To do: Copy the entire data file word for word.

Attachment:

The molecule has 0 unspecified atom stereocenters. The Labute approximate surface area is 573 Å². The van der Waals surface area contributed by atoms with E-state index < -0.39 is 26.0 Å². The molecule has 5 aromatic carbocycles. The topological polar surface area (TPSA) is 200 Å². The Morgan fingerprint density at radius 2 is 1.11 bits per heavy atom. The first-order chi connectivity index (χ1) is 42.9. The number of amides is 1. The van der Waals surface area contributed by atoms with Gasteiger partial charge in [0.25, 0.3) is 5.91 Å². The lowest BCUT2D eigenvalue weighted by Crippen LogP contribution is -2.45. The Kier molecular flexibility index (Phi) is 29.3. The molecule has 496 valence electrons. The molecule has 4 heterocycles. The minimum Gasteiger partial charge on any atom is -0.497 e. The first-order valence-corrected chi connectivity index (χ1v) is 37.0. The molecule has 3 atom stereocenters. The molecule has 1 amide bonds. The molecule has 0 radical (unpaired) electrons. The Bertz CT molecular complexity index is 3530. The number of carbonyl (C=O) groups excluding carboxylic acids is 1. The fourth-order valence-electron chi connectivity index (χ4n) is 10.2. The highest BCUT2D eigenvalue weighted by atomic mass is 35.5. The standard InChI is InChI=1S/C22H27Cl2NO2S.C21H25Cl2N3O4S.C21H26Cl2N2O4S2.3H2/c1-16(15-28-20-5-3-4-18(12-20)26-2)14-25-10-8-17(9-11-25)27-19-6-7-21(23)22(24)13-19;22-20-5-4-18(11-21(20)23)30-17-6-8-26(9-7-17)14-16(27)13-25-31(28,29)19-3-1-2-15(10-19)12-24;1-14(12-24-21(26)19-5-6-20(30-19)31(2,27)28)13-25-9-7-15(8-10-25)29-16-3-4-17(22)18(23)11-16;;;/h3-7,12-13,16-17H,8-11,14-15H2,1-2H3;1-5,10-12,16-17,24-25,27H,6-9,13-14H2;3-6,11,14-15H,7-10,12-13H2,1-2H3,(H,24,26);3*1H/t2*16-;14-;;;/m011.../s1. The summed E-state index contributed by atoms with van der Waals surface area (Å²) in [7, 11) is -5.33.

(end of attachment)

The molecule has 0 unspecified atom stereocenters. The Labute approximate surface area is 573 Å². The van der Waals surface area contributed by atoms with E-state index < -0.39 is 26.0 Å². The molecule has 5 aromatic carbocycles. The topological polar surface area (TPSA) is 200 Å². The Morgan fingerprint density at radius 2 is 1.11 bits per heavy atom. The first-order chi connectivity index (χ1) is 42.9. The number of amides is 1. The van der Waals surface area contributed by atoms with Gasteiger partial charge in [0.25, 0.3) is 5.91 Å². The lowest BCUT2D eigenvalue weighted by Crippen LogP contribution is -2.45. The Kier molecular flexibility index (Phi) is 29.3. The molecule has 496 valence electrons. The molecule has 4 heterocycles. The minimum Gasteiger partial charge on any atom is -0.497 e. The first-order valence-corrected chi connectivity index (χ1v) is 37.0. The molecule has 3 atom stereocenters. The molecule has 1 amide bonds. The molecule has 0 radical (unpaired) electrons. The Bertz CT molecular complexity index is 3530. The number of carbonyl (C=O) groups excluding carboxylic acids is 1. The fourth-order valence-electron chi connectivity index (χ4n) is 10.2. The highest BCUT2D eigenvalue weighted by atomic mass is 35.5. The standard InChI is InChI=1S/C22H27Cl2NO2S.C21H25Cl2N3O4S.C21H26Cl2N2O4S2.3H2/c1-16(15-28-20-5-3-4-18(12-20)26-2)14-25-10-8-17(9-11-25)27-19-6-7-21(23)22(24)13-19;22-20-5-4-18(11-21(20)23)30-17-6-8-26(9-7-17)14-16(27)13-25-31(28,29)19-3-1-2-15(10-19)12-24;1-14(12-24-21(26)19-5-6-20(30-19)31(2,27)28)13-25-9-7-15(8-10-25)29-16-3-4-17(22)18(23)11-16;;;/h3-7,12-13,16-17H,8-11,14-15H2,1-2H3;1-5,10-12,16-17,24-25,27H,6-9,13-14H2;3-6,11,14-15H,7-10,12-13H2,1-2H3,(H,24,26);3*1H/t2*16-;14-;;;/m011.../s1. The summed E-state index contributed by atoms with van der Waals surface area (Å²) in [7, 11) is -5.33.